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That's What Dinosaurs Do Hardcover – Picture Book, May 21, 2019
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From The Bad Seed and The Good Egg creators, Jory John and Pete Oswald, comes a story about a dinosaur who loves to ROAR.
William the dinosaur likes to roar.
At the park?“ROAR.”
At the bus stop?“ROAR!”
At the farm? You bet. ROARRR!
William never lets the chance to roar pass him by, even if others find it rather bothersome.
That's until William gets a sore throat and the doctor warns him not to roar for a WHOLE week. But can this overexcited, boisterous, giant lizard not do what dinosaurs are meant to do?!
In his humorous and insightful style, Jory John creates an epic story about unapologetically and happily being yourself, no matter the cost. Another side-splitting combination of John’s brilliant text and Pete Oswald’s expressive and lively illustrations, That’s What Dinosaurs Do is a read-aloud that young readers will roar for again and again.
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From School Library Journal
“A recommended read-aloud.” -- School Library Journal
- Publisher : HarperCollins; Illustrated edition (May 21, 2019)
- Language : English
- Hardcover : 32 pages
- ISBN-10 : 006234319X
- ISBN-13 : 978-0062343192
- Reading age : 4 - 8 years
- Grade level : Preschool - 3
- Item Weight : 13.9 ounces
- Dimensions : 10.3 x 0.3 x 10.3 inches
- Best Sellers Rank: #58,615 in Books (See Top 100 in Books)
- Customer Reviews:
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Nothing about this book indicates that it is intended to be satirical. Nor does it try to teach virtue through a bad example. Even though some children may walk away from this story with the newfound knowledge that blindly following your instincts is an absolutely terrible idea, this book does not offer any resolution or moral message to indicate that you shouldn't act like this dinosaur. I find it highly doubtful that the author intended to teach anything through this story, but if he did, he should have presented it in a manner that would invite a less literal reading.
I might be able to explain this book away if a novice had written it, but Jory John is a well-respected, bestselling picture book author who ought to know better. I cannot imagine why he would encourage toddlers and preschoolers to wantonly embrace their most destructive, antisocial tendencies. Even though picture books and conventional advice mantras are often full of half-baked and unwise ideas, I have never seen anyone actually tell a child, "Do whatever comes naturally to you, even if it harms you and is cruel to everyone else." Apparently, that's because most people aren't as brave and forward-thinking as Jory John.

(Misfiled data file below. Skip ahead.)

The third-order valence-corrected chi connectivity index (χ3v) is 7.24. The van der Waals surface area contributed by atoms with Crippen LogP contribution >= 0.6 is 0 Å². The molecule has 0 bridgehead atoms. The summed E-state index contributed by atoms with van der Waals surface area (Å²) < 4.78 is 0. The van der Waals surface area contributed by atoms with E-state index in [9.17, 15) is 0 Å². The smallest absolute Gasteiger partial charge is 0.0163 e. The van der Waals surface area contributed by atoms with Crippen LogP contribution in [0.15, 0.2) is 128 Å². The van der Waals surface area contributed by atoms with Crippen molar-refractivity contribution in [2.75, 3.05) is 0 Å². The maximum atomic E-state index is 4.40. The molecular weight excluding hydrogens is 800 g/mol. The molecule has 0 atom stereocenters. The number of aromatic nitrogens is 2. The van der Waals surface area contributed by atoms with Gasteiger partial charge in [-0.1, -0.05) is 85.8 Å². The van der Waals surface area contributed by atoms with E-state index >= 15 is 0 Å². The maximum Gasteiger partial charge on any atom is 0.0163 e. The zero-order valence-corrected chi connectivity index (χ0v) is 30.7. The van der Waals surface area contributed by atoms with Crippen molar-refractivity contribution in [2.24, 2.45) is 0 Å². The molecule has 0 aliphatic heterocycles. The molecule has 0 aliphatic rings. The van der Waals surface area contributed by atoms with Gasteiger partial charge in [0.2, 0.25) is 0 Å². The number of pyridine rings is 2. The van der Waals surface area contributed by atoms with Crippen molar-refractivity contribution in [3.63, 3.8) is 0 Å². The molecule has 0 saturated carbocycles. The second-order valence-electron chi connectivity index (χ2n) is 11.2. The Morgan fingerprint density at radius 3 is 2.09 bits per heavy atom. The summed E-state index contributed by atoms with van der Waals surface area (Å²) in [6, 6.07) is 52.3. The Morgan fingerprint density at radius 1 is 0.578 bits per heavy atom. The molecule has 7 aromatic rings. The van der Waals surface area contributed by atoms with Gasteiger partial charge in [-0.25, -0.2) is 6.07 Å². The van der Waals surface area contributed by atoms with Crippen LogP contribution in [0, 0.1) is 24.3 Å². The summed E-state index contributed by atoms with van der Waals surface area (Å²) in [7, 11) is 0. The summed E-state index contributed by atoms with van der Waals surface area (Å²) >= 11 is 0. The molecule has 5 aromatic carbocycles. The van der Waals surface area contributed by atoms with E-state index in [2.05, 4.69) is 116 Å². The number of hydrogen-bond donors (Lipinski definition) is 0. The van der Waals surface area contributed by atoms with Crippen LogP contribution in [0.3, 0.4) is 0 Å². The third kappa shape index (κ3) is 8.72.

I have no idea why he wrote this, or why a publishing company would have so little respect for their bottom line or their target market that they would pick up such a useless piece of garbage, but sometimes we have to live with enigmas like this. I guess it's time to move on and stop overthinking a thirty-two page book.
The premise is that there is a dragon who loves to roar at people (and the people obviously hate it) but gets a sore throat and has to not roar for a week and all the people are happy that they finally get a break from this obnoxious dinosaur. But once the dinosaur’s sore throat goes away, he commences roaring at people again and when they ask him why he does it he says “because that’s what dinosaurs do!” There is a very nice bus driver that tells the dinosaur to have a great day and the dinosaur starts by smiling back, but then can’t control himself and roars in the bus drivers face to which the driver says, “geez! What was that for?” And the story answers that question by saying “that’s what dinosaurs do!” In another part of the book, it talks about how dinosaurs hate to wait (he has to wait for the bus), so he responds by roaring at the children and adults waiting there. Um... what?!
The book ends by the people protesting at his house and asking that he stop terrifying them and roaring at them, but the book ends with the line- “that’s what dinosaurs do!” Yikes! I want my kids to be empathetic, selfless, and compassionate - the complete opposite of the traits this book is trying to promote!
This book teaches selfishness (a very “be yourself” attitude even if it harms or scares others), impatience, a lack of self-discipline, etc.
Just this morning my son complained I was taking too long clearing off the table so he could play a game there and told me “I hate to wait! Just like dinosaurs!” I cringed inside. This book is a really bad influence if you are trying to instill good character traits in your children!